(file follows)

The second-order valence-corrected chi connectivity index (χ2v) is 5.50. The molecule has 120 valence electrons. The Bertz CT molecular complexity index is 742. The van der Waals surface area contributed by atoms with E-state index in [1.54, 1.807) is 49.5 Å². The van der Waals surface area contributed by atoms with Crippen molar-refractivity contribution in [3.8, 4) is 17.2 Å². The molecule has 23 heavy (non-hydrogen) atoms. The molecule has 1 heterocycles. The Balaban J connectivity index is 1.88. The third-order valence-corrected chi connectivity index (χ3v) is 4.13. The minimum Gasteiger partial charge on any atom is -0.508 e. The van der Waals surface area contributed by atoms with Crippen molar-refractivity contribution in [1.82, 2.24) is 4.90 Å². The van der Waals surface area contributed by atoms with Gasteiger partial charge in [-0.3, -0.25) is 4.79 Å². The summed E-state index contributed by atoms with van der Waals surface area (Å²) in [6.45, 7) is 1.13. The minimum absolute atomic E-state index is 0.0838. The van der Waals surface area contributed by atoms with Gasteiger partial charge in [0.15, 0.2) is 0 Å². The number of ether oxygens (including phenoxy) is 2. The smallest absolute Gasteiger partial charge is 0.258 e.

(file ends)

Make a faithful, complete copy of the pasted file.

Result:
The second-order valence-corrected chi connectivity index (χ2v) is 5.50. The molecule has 120 valence electrons. The Bertz CT molecular complexity index is 742. The van der Waals surface area contributed by atoms with E-state index in [1.54, 1.807) is 49.5 Å². The van der Waals surface area contributed by atoms with Crippen molar-refractivity contribution in [3.8, 4) is 17.2 Å². The molecule has 23 heavy (non-hydrogen) atoms. The molecule has 1 heterocycles. The Balaban J connectivity index is 1.88. The third-order valence-corrected chi connectivity index (χ3v) is 4.13. The minimum Gasteiger partial charge on any atom is -0.508 e. The van der Waals surface area contributed by atoms with Crippen molar-refractivity contribution in [1.82, 2.24) is 4.90 Å². The van der Waals surface area contributed by atoms with Gasteiger partial charge in [-0.3, -0.25) is 4.79 Å². The summed E-state index contributed by atoms with van der Waals surface area (Å²) in [6.45, 7) is 1.13. The minimum absolute atomic E-state index is 0.0838. The van der Waals surface area contributed by atoms with Gasteiger partial charge in [0.15, 0.2) is 0 Å². The number of ether oxygens (including phenoxy) is 2. The smallest absolute Gasteiger partial charge is 0.258 e.